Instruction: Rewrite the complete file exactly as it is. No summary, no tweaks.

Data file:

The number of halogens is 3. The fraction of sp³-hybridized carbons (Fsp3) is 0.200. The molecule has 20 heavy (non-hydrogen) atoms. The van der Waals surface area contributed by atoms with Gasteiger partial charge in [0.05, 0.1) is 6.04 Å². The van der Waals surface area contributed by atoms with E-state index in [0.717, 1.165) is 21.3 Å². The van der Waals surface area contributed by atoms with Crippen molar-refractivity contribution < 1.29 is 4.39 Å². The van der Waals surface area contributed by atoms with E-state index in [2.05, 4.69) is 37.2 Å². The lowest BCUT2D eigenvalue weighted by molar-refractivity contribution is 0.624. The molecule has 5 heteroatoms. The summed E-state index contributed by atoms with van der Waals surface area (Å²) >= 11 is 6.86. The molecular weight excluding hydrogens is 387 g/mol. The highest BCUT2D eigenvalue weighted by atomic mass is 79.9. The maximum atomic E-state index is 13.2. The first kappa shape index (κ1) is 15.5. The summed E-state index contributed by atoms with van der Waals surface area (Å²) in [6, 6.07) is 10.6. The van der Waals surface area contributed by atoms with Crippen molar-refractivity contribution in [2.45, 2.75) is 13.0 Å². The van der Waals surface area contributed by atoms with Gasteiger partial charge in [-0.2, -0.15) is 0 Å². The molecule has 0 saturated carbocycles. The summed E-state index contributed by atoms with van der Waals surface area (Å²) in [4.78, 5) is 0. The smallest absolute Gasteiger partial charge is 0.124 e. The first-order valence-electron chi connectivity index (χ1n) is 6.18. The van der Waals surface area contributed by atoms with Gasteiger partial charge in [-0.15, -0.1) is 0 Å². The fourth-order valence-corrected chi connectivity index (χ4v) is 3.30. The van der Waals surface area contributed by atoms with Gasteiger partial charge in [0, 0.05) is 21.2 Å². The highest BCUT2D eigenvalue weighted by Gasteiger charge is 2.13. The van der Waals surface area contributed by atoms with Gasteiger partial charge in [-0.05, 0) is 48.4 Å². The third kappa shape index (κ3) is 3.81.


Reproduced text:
The number of halogens is 3. The fraction of sp³-hybridized carbons (Fsp3) is 0.200. The molecule has 20 heavy (non-hydrogen) atoms. The van der Waals surface area contributed by atoms with Gasteiger partial charge in [0.05, 0.1) is 6.04 Å². The van der Waals surface area contributed by atoms with E-state index in [0.717, 1.165) is 21.3 Å². The van der Waals surface area contributed by atoms with Crippen molar-refractivity contribution < 1.29 is 4.39 Å². The van der Waals surface area contributed by atoms with E-state index in [2.05, 4.69) is 37.2 Å². The lowest BCUT2D eigenvalue weighted by molar-refractivity contribution is 0.624. The molecule has 5 heteroatoms. The summed E-state index contributed by atoms with van der Waals surface area (Å²) >= 11 is 6.86. The molecular weight excluding hydrogens is 387 g/mol. The highest BCUT2D eigenvalue weighted by atomic mass is 79.9. The maximum atomic E-state index is 13.2. The first kappa shape index (κ1) is 15.5. The summed E-state index contributed by atoms with van der Waals surface area (Å²) in [6, 6.07) is 10.6. The van der Waals surface area contributed by atoms with Crippen molar-refractivity contribution in [2.45, 2.75) is 13.0 Å². The van der Waals surface area contributed by atoms with Gasteiger partial charge in [-0.2, -0.15) is 0 Å². The molecule has 0 saturated carbocycles. The summed E-state index contributed by atoms with van der Waals surface area (Å²) in [4.78, 5) is 0. The smallest absolute Gasteiger partial charge is 0.124 e. The first-order valence-electron chi connectivity index (χ1n) is 6.18. The van der Waals surface area contributed by atoms with Gasteiger partial charge in [-0.15, -0.1) is 0 Å². The fourth-order valence-corrected chi connectivity index (χ4v) is 3.30. The van der Waals surface area contributed by atoms with Gasteiger partial charge in [0, 0.05) is 21.2 Å². The highest BCUT2D eigenvalue weighted by Gasteiger charge is 2.13. The van der Waals surface area contributed by atoms with Gasteiger partial charge in [-0.05, 0) is 48.4 Å². The third kappa shape index (κ3) is 3.81.